We study how children learn to think, feel, and act in social relationships as they mature.
Topics of particular interest to us are:
- What parents, other family members (such as grandparents), and teachers think about children's emotions
- How parents, friends, grandparents, and teachers help children learn about emotions and relationships
- How children understand their own and others' emotions, their relationships, and their social worlds
Our overall goal is to learn how families and children from a variety of socio-cultural backgrounds use emotions to develop and maintain positive relationships and to reach their aspirations.
Thank you for your interest!
Julie C. Dunsmore
Jenna Terry, Senior Lab Leader
Jenny Vargas, Senior Lab Leader
Parents and Grandparents
In our research, we are most interested in how parents, grandparents, and children think and feel about relationships and social behaviors in their everyday lives, so we try to set up our research to be as comfortable for your child or grandchild as possible and as much like a home or school situation as possible. Because family memories are an important way children learn about the world, we often ask families to reminisce together. We also often ask adults to fill out questionnaires and children to complete interviews or questionnaires to tell us about the ways you usually show and deal with feelings -- you are the experts about your family, and your responses are very important to us! We often ask families to play board games or card games together, and sometimes with other families, because these are enjoyable ways to learn about how families communicate in an ordinary situation. To make sure we don't miss anything, we often need to audiotape or videotape families who are participating. We are very careful to keep all family materials, including videotapes, secure in our lab so that your privacy is protected. We can provide babysitting for your other children and free parking. We also provide healthy snacks for children when our studies last longer than an hour. We are always willing to share the results of our studies with you. Our goal is to ensure that you and your child or grandchild have a rewarding and enjoyable experience as you contribute to developmental science!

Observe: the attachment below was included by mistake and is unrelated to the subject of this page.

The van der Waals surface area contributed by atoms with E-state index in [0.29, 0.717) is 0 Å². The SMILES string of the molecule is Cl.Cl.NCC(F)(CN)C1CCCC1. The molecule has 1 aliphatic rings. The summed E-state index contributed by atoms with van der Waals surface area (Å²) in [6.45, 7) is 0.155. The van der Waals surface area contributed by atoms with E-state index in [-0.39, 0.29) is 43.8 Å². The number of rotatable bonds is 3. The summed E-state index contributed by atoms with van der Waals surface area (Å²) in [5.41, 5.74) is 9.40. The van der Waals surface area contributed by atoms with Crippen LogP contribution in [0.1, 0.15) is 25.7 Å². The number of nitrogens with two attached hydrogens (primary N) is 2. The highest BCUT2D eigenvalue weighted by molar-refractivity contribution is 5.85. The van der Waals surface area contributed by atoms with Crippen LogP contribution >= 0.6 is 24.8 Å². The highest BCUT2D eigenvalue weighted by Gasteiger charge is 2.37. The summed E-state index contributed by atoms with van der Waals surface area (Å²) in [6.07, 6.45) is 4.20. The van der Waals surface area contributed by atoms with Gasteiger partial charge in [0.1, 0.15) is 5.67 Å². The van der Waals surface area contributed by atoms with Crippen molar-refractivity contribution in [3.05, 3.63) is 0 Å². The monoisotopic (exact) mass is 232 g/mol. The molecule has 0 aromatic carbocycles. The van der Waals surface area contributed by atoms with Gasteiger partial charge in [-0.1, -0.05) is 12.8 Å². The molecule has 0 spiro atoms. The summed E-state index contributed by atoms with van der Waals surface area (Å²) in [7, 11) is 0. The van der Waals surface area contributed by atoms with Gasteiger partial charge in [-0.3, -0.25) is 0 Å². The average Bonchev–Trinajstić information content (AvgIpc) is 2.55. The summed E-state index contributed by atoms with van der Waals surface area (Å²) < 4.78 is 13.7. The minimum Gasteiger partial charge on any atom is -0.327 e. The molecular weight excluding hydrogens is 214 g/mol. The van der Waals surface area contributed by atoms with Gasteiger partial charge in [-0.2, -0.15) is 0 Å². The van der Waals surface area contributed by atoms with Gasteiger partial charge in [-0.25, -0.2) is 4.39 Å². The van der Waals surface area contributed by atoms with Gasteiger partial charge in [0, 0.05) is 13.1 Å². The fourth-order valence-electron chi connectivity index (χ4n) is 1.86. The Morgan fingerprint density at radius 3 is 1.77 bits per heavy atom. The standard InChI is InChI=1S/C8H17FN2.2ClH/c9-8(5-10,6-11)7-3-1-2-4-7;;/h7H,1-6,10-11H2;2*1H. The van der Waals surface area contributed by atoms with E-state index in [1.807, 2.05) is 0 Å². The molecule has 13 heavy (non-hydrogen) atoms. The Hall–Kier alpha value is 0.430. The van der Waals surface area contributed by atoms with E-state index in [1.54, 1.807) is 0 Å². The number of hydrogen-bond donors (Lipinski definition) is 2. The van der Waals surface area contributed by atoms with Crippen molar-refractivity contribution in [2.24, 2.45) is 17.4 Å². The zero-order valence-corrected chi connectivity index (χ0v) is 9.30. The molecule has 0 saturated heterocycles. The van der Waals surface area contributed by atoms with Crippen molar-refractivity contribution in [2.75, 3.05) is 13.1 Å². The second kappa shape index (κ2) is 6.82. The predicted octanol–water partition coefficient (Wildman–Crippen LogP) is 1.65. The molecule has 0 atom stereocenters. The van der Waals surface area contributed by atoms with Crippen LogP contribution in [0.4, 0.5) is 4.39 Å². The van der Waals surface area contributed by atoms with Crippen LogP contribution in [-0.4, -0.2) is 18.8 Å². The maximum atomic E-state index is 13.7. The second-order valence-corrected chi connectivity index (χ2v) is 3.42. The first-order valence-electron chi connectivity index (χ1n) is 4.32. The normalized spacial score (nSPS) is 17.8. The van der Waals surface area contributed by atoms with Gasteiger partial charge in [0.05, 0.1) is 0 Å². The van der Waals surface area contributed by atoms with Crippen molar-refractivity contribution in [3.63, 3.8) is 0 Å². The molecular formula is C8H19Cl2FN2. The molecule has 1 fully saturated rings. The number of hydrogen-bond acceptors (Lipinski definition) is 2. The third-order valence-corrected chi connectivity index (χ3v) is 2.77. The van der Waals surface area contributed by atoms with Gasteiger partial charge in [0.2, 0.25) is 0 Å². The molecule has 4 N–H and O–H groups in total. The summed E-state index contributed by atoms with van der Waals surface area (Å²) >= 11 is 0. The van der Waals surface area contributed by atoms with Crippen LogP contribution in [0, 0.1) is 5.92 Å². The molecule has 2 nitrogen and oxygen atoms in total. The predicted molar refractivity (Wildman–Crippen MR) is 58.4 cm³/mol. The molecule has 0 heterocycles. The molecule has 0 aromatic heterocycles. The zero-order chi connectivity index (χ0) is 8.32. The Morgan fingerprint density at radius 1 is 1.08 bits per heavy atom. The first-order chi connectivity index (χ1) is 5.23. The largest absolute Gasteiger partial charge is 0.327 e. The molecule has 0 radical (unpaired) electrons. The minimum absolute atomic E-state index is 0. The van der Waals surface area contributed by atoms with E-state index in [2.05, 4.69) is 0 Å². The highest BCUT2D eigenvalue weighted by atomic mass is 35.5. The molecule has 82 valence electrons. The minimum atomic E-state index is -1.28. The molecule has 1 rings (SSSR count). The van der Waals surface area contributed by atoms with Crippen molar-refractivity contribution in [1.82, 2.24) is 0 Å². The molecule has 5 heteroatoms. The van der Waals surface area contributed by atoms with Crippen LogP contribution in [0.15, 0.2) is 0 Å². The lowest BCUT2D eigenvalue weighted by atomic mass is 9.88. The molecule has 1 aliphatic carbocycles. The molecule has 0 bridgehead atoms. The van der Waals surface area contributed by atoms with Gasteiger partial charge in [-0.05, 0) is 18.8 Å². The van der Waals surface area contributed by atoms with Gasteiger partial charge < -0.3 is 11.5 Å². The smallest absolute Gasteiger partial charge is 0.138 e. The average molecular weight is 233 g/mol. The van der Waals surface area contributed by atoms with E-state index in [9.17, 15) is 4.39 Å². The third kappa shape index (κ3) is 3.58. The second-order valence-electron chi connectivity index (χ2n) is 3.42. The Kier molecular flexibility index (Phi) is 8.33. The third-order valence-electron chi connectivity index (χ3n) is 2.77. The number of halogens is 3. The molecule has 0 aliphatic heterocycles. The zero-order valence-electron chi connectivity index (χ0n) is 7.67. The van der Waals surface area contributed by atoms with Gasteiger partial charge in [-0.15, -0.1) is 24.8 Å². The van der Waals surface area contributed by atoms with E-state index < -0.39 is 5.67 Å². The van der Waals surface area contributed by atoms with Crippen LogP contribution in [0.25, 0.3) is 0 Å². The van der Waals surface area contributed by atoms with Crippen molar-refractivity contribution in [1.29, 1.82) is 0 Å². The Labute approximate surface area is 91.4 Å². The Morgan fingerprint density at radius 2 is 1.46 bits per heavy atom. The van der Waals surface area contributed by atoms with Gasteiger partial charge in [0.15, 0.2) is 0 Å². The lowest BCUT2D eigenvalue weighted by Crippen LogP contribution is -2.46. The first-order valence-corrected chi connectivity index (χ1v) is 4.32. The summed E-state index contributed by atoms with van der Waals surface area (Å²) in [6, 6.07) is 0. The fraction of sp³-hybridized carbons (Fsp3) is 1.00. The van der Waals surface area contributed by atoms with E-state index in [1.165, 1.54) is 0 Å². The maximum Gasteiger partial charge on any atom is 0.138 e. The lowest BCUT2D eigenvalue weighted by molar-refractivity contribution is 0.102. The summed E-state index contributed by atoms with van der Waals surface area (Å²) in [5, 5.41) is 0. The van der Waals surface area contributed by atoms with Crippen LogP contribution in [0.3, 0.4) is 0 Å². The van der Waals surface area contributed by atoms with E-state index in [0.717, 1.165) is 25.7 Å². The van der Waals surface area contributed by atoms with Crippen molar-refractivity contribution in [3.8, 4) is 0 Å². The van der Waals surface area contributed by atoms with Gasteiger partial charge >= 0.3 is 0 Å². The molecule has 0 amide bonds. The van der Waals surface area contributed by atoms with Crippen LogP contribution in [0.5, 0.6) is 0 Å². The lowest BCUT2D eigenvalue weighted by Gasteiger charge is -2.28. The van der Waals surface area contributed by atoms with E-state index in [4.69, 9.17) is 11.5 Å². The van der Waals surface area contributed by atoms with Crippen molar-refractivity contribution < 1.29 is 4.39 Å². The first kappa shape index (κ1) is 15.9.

If you have any questions, are interested in being contacted about future studies with us or with other developmental researchers at Virginia Tech, or if you would like to be added to our mailing list to receive our study results, please send an e-mail to firstname.lastname@example.org or call us at (540) 231-8179. We would be delighted to hear from you!
In the Social Development Lab, we study what children think and feel about important people in their lives, such as parents, grandparents, and friends, and how they act with those people.
Why do we call it a "lab"?
Places where research is done are called labs, or laboratories. Because we are researching how children grow in social relationships, our lab is called the Social Development Lab. The lab doesn't look like the kind of laboratory you may have seen in movies or TV shows, though. We have a playroom with lots of different toys, and we have a room we call the family room with stuffed chairs and a couch. We want you to feel comfortable, so we try to set up our lab to look as much like home or school as possible.
What would we ask you to do?
Sometimes we ask kids to watch videos and tell us what they think about the people in the video. Sometimes we ask kids to use our computer to tell us what they think about words or phrases. Sometimes we ask kids to tell us what they think their parents or grandparents are feeling. And sometimes we ask kids to play board games or card games or draw pictures or read books with their parents, grandparents, friend, or another kid or family. A lot of the time we need to videotape or audiotape so we can make sure we didn't miss anything. We never do anything or ask you to do anything we think could make you feel bad or uncomfortable, and we always try to make things fun.